Received from Charles Magnuson, Class of ’52
Stan Burklund ’51
On behalf of Margaret “Maggie” Burklund, the Burklund family and friends in California, I undertake as best as I am able to narrate those rewards and accomplishments achieved by a mutually long term friend Stan Burklund who died on January 31, 2015. Stan died peaceably with family and friends at his side in Long Beach, California due to complications caused by untreatable tumors discovered in his lung and kidney. Stan lived with Maggie on the Island of Naples that is accessible only by traveling over a bridge unless of course you have a boat or the attributes of a strong swimmer.
Maggie and Stan met and were married when Stan was a USAF combat jet pilot stationed at Edwards Air Force base in Apple Valley where Maggie was a registered nurse after having received her BA degree from Stanford. Enchanted by their five children and their grandchildren as well as having the joy of caring for their two rescue dogs they lived an active life of travel, reading, and engaging in the close ties coming from loving neighbors. They cherished the opportunity for sharing their homes in Palm Desert and Park City, Utah with those who appreciated and felt blessed for being the beneficiaries of a warming sun and the stimulation created from winter snows. Under her guidance Maggie provided the assurance that during all the years as a military or recreational pilot Stan shared the recognition as being gifted with the “right stuff”. In the entirety of his flying career he was never confronted with a flat tire, a faulty engine or instrument, a structural scratch or even a smudge to his aircraft. Whether on a combat mission, on surveillance flights from his squadron base in Norway or in keeping himself qualified for any military assignment or responsibility he kept himself properly prepared. A trait he applied as well to his public interests, concerns and support.
He enjoyed telling of his adventures while flying military sorties in combat zones in being responsible for the safety of transport aircraft but in doing so at altitudes that kept him above the range of ground fire but low enough to escape radar detection. Flying was his professional passion and after retiring Stan owned private planes he put to use for flying to the Northwest for family and reunion visits with friends and school members of his grade school, high school and college years. He attended Daniel Bagley Elementary with notables as Bill Mayberry, Eddie Coleman, Don Lundberg, Geri Anderson, Barbara Butler, Bob Anderson; as Mike Michael, Carol Hutsell, Dolly Berg, Sammy White, George Casperson, US District Court Judge Carolyn Demmick, Jim and Tom MacGeorge, Jack Englert, the Peek brothers, Don, Bob and Doug, Dick Smith, John Warnick , Marie Jensen , Thelma Delong Myers Ralph Jones, Gordy Mills, Dick Cleveland and Don Fisher at Lincoln High School; as Roland Kirkby, Don Heinrich, Hugh McElheny, Warren Westlund, Don Mott, Donald Hume and professors Robert Church and Giovanni Costigan while formulating his standing as a “Dawg” at the UW and as those with whom he became acquainted at the University of Colorado.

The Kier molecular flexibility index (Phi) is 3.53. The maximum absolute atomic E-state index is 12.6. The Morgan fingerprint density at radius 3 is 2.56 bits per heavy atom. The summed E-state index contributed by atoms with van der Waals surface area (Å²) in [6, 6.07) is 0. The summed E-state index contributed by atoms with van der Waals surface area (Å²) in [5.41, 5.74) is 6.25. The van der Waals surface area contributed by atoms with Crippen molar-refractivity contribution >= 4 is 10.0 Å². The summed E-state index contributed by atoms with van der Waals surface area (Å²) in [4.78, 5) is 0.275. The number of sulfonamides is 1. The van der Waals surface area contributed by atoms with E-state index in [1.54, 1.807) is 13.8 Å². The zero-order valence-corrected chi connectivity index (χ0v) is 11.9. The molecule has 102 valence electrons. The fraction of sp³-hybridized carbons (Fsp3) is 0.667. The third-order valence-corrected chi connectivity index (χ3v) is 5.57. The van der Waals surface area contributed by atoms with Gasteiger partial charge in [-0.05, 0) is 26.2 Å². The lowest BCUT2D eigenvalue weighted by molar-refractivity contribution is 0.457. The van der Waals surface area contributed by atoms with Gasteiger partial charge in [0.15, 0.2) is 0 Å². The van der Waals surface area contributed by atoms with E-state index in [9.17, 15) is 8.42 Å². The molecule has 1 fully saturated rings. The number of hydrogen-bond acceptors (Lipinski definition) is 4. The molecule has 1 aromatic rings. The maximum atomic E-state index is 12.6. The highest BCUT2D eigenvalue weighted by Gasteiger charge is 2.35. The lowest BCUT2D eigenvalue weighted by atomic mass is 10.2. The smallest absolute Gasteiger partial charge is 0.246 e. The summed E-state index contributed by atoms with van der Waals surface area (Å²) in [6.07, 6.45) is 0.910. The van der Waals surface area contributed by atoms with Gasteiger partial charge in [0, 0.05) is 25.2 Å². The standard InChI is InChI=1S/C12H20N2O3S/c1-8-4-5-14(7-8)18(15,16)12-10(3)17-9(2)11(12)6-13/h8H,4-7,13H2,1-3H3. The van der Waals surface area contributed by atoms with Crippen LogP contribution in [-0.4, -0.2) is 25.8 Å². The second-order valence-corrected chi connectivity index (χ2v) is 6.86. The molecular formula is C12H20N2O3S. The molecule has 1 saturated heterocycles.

At this point it seems in keeping with Stan’s many contacts with John Warnick that Stan would want recognition be given to John Warnick for his commendable and informative message in the Spring 2015 Totem II for the benefit of all Lincoln alumni about the scheduled reopening of Lincoln as a 9-12 high school. In doing so John provides a goal for all alumni to consider in bringing together what the old believes to be meritorious with what the new may well regard as a heritage to be given much credit. Stan would certainly endorse an idea about having Totem II publication copies for their study and as a means to measure the unique quality of a high school experience we all encountered attending class, using stairs, loading lockers, congregating for study hall, cafeteria snacks, assemblies, gym, Woodland and Green Lake events, clubs, band, mixer and an after school participation potential for each and every student and most of all a sense that all are important, clicks are out and that every individual should learn how to play chess at whatever level their interest can be induced. Be certain to take a foreign language class. An appreciation and of a commitment to the concept as engraved in stone above a UCLA performing arts center stage endorsing a motto that education is learning to use the tools with which the race deems indispensable. Stan is certainly a telling example of what can be achieved from a public school education and he most certainly held the view that John Warnick fits within the mold of excellence.